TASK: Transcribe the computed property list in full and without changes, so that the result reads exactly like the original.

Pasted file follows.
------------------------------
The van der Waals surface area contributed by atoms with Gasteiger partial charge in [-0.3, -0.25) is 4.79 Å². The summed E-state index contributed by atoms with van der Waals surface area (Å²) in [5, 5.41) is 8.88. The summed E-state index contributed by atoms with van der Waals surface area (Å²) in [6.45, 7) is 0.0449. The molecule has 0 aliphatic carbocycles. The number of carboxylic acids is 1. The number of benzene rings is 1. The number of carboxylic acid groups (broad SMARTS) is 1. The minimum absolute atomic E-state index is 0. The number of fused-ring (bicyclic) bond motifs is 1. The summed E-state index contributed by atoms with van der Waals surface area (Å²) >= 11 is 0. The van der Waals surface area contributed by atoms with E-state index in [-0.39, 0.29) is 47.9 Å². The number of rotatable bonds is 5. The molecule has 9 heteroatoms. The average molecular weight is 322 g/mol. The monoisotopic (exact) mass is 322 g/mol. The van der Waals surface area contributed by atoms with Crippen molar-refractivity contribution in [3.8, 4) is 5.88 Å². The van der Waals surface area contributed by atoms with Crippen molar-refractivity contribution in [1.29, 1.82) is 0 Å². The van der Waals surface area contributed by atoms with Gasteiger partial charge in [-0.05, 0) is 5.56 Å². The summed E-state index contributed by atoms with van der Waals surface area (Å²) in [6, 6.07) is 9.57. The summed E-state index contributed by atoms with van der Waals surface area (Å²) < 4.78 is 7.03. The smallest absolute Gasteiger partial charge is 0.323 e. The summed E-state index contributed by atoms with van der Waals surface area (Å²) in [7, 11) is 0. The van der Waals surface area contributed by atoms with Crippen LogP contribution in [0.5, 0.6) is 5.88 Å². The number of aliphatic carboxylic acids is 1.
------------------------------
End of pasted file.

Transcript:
The van der Waals surface area contributed by atoms with Gasteiger partial charge in [-0.3, -0.25) is 4.79 Å². The summed E-state index contributed by atoms with van der Waals surface area (Å²) in [5, 5.41) is 8.88. The summed E-state index contributed by atoms with van der Waals surface area (Å²) in [6.45, 7) is 0.0449. The molecule has 0 aliphatic carbocycles. The number of carboxylic acids is 1. The number of benzene rings is 1. The number of carboxylic acid groups (broad SMARTS) is 1. The minimum absolute atomic E-state index is 0. The number of fused-ring (bicyclic) bond motifs is 1. The summed E-state index contributed by atoms with van der Waals surface area (Å²) >= 11 is 0. The van der Waals surface area contributed by atoms with E-state index in [-0.39, 0.29) is 47.9 Å². The number of rotatable bonds is 5. The molecule has 9 heteroatoms. The average molecular weight is 322 g/mol. The monoisotopic (exact) mass is 322 g/mol. The van der Waals surface area contributed by atoms with Crippen molar-refractivity contribution in [3.8, 4) is 5.88 Å². The van der Waals surface area contributed by atoms with Crippen molar-refractivity contribution in [1.29, 1.82) is 0 Å². The van der Waals surface area contributed by atoms with Gasteiger partial charge in [-0.05, 0) is 5.56 Å². The summed E-state index contributed by atoms with van der Waals surface area (Å²) in [6, 6.07) is 9.57. The summed E-state index contributed by atoms with van der Waals surface area (Å²) < 4.78 is 7.03. The smallest absolute Gasteiger partial charge is 0.323 e. The summed E-state index contributed by atoms with van der Waals surface area (Å²) in [7, 11) is 0. The van der Waals surface area contributed by atoms with Crippen LogP contribution in [0.5, 0.6) is 5.88 Å². The number of aliphatic carboxylic acids is 1.